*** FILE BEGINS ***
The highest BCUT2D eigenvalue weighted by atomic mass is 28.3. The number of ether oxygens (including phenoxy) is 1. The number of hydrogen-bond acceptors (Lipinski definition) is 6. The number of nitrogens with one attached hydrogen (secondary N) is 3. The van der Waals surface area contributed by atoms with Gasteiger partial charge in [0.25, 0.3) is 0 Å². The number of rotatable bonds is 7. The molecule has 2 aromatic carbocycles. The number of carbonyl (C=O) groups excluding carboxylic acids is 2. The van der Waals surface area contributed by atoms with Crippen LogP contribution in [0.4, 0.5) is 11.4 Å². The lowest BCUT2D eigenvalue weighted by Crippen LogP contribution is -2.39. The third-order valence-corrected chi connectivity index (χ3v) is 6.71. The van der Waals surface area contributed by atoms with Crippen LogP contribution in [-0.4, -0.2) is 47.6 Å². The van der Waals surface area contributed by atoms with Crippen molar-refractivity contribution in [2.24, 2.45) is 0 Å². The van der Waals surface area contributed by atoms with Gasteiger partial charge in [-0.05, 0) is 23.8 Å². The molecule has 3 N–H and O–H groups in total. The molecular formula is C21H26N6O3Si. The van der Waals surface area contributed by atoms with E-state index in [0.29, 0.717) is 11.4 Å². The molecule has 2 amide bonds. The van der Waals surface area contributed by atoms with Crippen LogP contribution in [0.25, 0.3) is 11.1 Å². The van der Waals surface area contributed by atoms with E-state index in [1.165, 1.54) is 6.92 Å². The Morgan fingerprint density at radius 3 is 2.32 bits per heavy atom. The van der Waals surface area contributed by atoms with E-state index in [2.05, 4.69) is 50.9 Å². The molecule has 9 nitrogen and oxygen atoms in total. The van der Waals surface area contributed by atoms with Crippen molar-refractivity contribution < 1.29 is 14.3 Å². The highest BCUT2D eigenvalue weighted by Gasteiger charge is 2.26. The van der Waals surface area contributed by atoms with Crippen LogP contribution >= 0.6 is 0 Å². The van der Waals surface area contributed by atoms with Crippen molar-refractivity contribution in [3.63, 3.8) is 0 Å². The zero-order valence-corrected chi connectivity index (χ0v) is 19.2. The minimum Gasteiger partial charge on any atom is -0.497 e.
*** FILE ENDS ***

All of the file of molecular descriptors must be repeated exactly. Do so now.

The highest BCUT2D eigenvalue weighted by atomic mass is 28.3. The number of ether oxygens (including phenoxy) is 1. The number of hydrogen-bond acceptors (Lipinski definition) is 6. The number of nitrogens with one attached hydrogen (secondary N) is 3. The van der Waals surface area contributed by atoms with Gasteiger partial charge in [0.25, 0.3) is 0 Å². The number of rotatable bonds is 7. The molecule has 2 aromatic carbocycles. The number of carbonyl (C=O) groups excluding carboxylic acids is 2. The van der Waals surface area contributed by atoms with Crippen LogP contribution in [0.4, 0.5) is 11.4 Å². The lowest BCUT2D eigenvalue weighted by Crippen LogP contribution is -2.39. The third-order valence-corrected chi connectivity index (χ3v) is 6.71. The van der Waals surface area contributed by atoms with Crippen LogP contribution in [-0.4, -0.2) is 47.6 Å². The van der Waals surface area contributed by atoms with Crippen molar-refractivity contribution in [2.24, 2.45) is 0 Å². The van der Waals surface area contributed by atoms with Gasteiger partial charge in [-0.05, 0) is 23.8 Å². The molecule has 3 N–H and O–H groups in total. The molecular formula is C21H26N6O3Si. The van der Waals surface area contributed by atoms with E-state index in [0.29, 0.717) is 11.4 Å². The molecule has 2 amide bonds. The van der Waals surface area contributed by atoms with Crippen LogP contribution in [0.25, 0.3) is 11.1 Å². The van der Waals surface area contributed by atoms with E-state index in [1.165, 1.54) is 6.92 Å². The Morgan fingerprint density at radius 3 is 2.32 bits per heavy atom. The van der Waals surface area contributed by atoms with E-state index in [2.05, 4.69) is 50.9 Å². The molecule has 9 nitrogen and oxygen atoms in total. The van der Waals surface area contributed by atoms with Crippen molar-refractivity contribution < 1.29 is 14.3 Å². The highest BCUT2D eigenvalue weighted by Gasteiger charge is 2.26. The van der Waals surface area contributed by atoms with Crippen LogP contribution >= 0.6 is 0 Å². The van der Waals surface area contributed by atoms with Crippen molar-refractivity contribution in [3.63, 3.8) is 0 Å². The zero-order valence-corrected chi connectivity index (χ0v) is 19.2. The minimum Gasteiger partial charge on any atom is -0.497 e.